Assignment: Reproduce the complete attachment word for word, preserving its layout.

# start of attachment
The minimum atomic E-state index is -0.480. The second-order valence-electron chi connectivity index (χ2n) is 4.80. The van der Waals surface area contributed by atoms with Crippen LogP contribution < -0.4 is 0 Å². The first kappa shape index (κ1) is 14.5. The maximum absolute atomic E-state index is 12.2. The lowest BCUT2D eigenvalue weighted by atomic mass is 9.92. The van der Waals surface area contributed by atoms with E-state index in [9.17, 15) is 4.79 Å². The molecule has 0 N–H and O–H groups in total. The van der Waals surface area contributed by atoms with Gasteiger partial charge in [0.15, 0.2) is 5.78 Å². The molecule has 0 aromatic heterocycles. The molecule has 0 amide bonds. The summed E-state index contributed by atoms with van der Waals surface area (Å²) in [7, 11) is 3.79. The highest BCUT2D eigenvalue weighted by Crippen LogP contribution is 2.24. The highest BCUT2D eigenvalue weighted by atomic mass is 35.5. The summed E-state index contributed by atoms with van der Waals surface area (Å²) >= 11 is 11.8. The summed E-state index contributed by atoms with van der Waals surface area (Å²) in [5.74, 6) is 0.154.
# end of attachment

The minimum atomic E-state index is -0.480. The second-order valence-electron chi connectivity index (χ2n) is 4.80. The van der Waals surface area contributed by atoms with Crippen LogP contribution < -0.4 is 0 Å². The first kappa shape index (κ1) is 14.5. The maximum absolute atomic E-state index is 12.2. The lowest BCUT2D eigenvalue weighted by atomic mass is 9.92. The van der Waals surface area contributed by atoms with E-state index in [9.17, 15) is 4.79 Å². The molecule has 0 N–H and O–H groups in total. The van der Waals surface area contributed by atoms with Gasteiger partial charge in [0.15, 0.2) is 5.78 Å². The molecule has 0 aromatic heterocycles. The molecule has 0 amide bonds. The summed E-state index contributed by atoms with van der Waals surface area (Å²) in [7, 11) is 3.79. The highest BCUT2D eigenvalue weighted by Crippen LogP contribution is 2.24. The highest BCUT2D eigenvalue weighted by atomic mass is 35.5. The summed E-state index contributed by atoms with van der Waals surface area (Å²) >= 11 is 11.8. The summed E-state index contributed by atoms with van der Waals surface area (Å²) in [5.74, 6) is 0.154.